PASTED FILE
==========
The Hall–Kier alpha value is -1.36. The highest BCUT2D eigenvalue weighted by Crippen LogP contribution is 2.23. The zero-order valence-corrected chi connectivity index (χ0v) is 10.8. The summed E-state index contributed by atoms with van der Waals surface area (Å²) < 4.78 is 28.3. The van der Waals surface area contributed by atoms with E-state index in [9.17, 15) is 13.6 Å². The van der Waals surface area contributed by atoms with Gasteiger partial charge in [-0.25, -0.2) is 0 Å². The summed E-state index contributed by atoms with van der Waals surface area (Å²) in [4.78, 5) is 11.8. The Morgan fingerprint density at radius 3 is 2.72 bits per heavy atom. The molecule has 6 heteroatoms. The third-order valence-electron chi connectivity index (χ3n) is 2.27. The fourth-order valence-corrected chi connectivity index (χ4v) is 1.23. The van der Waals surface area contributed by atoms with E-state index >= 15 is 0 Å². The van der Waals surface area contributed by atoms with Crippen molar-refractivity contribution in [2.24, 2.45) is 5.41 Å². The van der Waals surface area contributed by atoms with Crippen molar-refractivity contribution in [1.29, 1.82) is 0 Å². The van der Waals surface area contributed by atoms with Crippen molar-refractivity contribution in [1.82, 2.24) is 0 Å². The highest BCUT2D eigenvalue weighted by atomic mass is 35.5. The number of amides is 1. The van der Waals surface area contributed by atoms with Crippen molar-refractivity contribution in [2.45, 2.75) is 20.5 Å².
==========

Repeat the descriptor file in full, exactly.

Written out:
The Hall–Kier alpha value is -1.36. The highest BCUT2D eigenvalue weighted by Crippen LogP contribution is 2.23. The zero-order valence-corrected chi connectivity index (χ0v) is 10.8. The summed E-state index contributed by atoms with van der Waals surface area (Å²) < 4.78 is 28.3. The van der Waals surface area contributed by atoms with E-state index in [9.17, 15) is 13.6 Å². The van der Waals surface area contributed by atoms with Gasteiger partial charge in [-0.25, -0.2) is 0 Å². The summed E-state index contributed by atoms with van der Waals surface area (Å²) in [4.78, 5) is 11.8. The Morgan fingerprint density at radius 3 is 2.72 bits per heavy atom. The molecule has 6 heteroatoms. The third-order valence-electron chi connectivity index (χ3n) is 2.27. The fourth-order valence-corrected chi connectivity index (χ4v) is 1.23. The van der Waals surface area contributed by atoms with E-state index >= 15 is 0 Å². The van der Waals surface area contributed by atoms with Crippen molar-refractivity contribution in [2.24, 2.45) is 5.41 Å². The van der Waals surface area contributed by atoms with Crippen molar-refractivity contribution in [1.29, 1.82) is 0 Å². The van der Waals surface area contributed by atoms with Crippen molar-refractivity contribution in [1.82, 2.24) is 0 Å². The highest BCUT2D eigenvalue weighted by atomic mass is 35.5. The number of amides is 1. The van der Waals surface area contributed by atoms with Crippen molar-refractivity contribution in [2.45, 2.75) is 20.5 Å².